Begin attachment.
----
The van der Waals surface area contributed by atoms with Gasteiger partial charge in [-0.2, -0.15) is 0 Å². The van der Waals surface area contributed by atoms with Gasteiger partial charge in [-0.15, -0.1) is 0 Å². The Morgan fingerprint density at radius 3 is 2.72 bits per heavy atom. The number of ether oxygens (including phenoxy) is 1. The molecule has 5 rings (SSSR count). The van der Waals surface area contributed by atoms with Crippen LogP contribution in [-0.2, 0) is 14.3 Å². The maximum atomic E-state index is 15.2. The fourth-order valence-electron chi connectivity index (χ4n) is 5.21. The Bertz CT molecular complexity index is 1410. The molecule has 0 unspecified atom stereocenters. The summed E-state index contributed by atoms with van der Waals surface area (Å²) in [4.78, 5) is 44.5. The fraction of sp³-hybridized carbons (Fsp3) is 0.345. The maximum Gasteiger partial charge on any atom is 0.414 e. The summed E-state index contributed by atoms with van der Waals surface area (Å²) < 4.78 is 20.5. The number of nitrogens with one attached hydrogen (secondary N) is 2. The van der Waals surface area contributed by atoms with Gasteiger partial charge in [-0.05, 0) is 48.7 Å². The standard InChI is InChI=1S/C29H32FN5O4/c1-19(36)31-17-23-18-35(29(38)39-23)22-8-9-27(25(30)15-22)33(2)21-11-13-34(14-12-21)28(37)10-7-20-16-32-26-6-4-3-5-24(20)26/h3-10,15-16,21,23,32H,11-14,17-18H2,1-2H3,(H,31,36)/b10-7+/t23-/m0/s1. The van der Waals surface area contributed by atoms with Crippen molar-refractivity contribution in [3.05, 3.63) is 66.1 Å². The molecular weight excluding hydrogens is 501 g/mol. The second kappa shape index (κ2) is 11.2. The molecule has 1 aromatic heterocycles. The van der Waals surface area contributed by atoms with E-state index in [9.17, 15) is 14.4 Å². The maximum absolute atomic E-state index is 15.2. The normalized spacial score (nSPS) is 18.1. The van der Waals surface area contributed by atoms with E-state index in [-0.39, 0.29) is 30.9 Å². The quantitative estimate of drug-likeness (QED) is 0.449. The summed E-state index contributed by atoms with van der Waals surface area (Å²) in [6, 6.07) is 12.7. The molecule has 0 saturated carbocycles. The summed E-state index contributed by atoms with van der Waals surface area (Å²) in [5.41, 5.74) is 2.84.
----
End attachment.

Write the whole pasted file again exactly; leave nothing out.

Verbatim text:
The van der Waals surface area contributed by atoms with Gasteiger partial charge in [-0.2, -0.15) is 0 Å². The van der Waals surface area contributed by atoms with Gasteiger partial charge in [-0.15, -0.1) is 0 Å². The Morgan fingerprint density at radius 3 is 2.72 bits per heavy atom. The number of ether oxygens (including phenoxy) is 1. The molecule has 5 rings (SSSR count). The van der Waals surface area contributed by atoms with Crippen LogP contribution in [-0.2, 0) is 14.3 Å². The maximum atomic E-state index is 15.2. The fourth-order valence-electron chi connectivity index (χ4n) is 5.21. The Bertz CT molecular complexity index is 1410. The molecule has 0 unspecified atom stereocenters. The summed E-state index contributed by atoms with van der Waals surface area (Å²) in [4.78, 5) is 44.5. The fraction of sp³-hybridized carbons (Fsp3) is 0.345. The maximum Gasteiger partial charge on any atom is 0.414 e. The summed E-state index contributed by atoms with van der Waals surface area (Å²) < 4.78 is 20.5. The number of nitrogens with one attached hydrogen (secondary N) is 2. The van der Waals surface area contributed by atoms with Gasteiger partial charge in [-0.05, 0) is 48.7 Å². The standard InChI is InChI=1S/C29H32FN5O4/c1-19(36)31-17-23-18-35(29(38)39-23)22-8-9-27(25(30)15-22)33(2)21-11-13-34(14-12-21)28(37)10-7-20-16-32-26-6-4-3-5-24(20)26/h3-10,15-16,21,23,32H,11-14,17-18H2,1-2H3,(H,31,36)/b10-7+/t23-/m0/s1. The van der Waals surface area contributed by atoms with Crippen molar-refractivity contribution in [3.05, 3.63) is 66.1 Å². The molecular weight excluding hydrogens is 501 g/mol. The second kappa shape index (κ2) is 11.2. The molecule has 1 aromatic heterocycles. The van der Waals surface area contributed by atoms with E-state index in [9.17, 15) is 14.4 Å². The maximum absolute atomic E-state index is 15.2. The normalized spacial score (nSPS) is 18.1. The van der Waals surface area contributed by atoms with E-state index in [-0.39, 0.29) is 30.9 Å². The quantitative estimate of drug-likeness (QED) is 0.449. The summed E-state index contributed by atoms with van der Waals surface area (Å²) in [6, 6.07) is 12.7. The molecule has 0 saturated carbocycles. The summed E-state index contributed by atoms with van der Waals surface area (Å²) in [5.41, 5.74) is 2.84.